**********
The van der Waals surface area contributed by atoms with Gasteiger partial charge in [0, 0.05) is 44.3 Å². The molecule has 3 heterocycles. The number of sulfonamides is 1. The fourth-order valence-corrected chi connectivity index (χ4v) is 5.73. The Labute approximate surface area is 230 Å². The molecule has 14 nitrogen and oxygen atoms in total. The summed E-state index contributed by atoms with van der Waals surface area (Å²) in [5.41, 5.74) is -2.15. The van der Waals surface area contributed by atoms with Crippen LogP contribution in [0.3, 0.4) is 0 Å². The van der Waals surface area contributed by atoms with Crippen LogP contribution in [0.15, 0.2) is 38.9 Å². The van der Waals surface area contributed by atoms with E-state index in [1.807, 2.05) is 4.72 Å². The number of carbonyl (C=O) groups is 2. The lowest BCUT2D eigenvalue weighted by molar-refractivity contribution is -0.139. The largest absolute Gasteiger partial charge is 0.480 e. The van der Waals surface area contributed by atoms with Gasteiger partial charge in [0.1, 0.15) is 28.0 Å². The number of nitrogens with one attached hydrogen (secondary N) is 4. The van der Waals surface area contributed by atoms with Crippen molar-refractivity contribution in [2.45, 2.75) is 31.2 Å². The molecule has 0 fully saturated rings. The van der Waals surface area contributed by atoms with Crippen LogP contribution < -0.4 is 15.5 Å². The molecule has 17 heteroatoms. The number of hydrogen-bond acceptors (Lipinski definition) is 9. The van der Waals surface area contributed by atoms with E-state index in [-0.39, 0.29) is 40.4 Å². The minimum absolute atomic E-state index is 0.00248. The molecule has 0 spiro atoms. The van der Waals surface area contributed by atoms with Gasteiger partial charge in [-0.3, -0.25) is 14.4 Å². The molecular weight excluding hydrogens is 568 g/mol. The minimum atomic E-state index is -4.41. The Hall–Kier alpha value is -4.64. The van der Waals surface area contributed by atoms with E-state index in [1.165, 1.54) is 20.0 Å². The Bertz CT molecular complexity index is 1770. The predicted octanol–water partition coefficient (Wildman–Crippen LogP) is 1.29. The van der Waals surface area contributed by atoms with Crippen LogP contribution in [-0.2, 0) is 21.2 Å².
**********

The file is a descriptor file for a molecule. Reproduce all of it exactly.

The van der Waals surface area contributed by atoms with Gasteiger partial charge in [0, 0.05) is 44.3 Å². The molecule has 3 heterocycles. The number of sulfonamides is 1. The fourth-order valence-corrected chi connectivity index (χ4v) is 5.73. The Labute approximate surface area is 230 Å². The molecule has 14 nitrogen and oxygen atoms in total. The summed E-state index contributed by atoms with van der Waals surface area (Å²) in [5.41, 5.74) is -2.15. The van der Waals surface area contributed by atoms with Crippen LogP contribution in [0.3, 0.4) is 0 Å². The van der Waals surface area contributed by atoms with Crippen LogP contribution in [0.15, 0.2) is 38.9 Å². The van der Waals surface area contributed by atoms with E-state index in [1.807, 2.05) is 4.72 Å². The number of carbonyl (C=O) groups is 2. The lowest BCUT2D eigenvalue weighted by molar-refractivity contribution is -0.139. The largest absolute Gasteiger partial charge is 0.480 e. The van der Waals surface area contributed by atoms with Gasteiger partial charge in [0.1, 0.15) is 28.0 Å². The number of nitrogens with one attached hydrogen (secondary N) is 4. The van der Waals surface area contributed by atoms with Crippen molar-refractivity contribution in [2.45, 2.75) is 31.2 Å². The molecule has 0 fully saturated rings. The van der Waals surface area contributed by atoms with Crippen LogP contribution < -0.4 is 15.5 Å². The molecule has 17 heteroatoms. The number of hydrogen-bond acceptors (Lipinski definition) is 9. The van der Waals surface area contributed by atoms with E-state index in [-0.39, 0.29) is 40.4 Å². The minimum absolute atomic E-state index is 0.00248. The molecule has 0 spiro atoms. The van der Waals surface area contributed by atoms with Gasteiger partial charge in [-0.3, -0.25) is 14.4 Å². The molecular weight excluding hydrogens is 568 g/mol. The minimum atomic E-state index is -4.41. The Hall–Kier alpha value is -4.64. The van der Waals surface area contributed by atoms with E-state index in [1.165, 1.54) is 20.0 Å². The Bertz CT molecular complexity index is 1770. The predicted octanol–water partition coefficient (Wildman–Crippen LogP) is 1.29. The van der Waals surface area contributed by atoms with Crippen LogP contribution in [-0.2, 0) is 21.2 Å².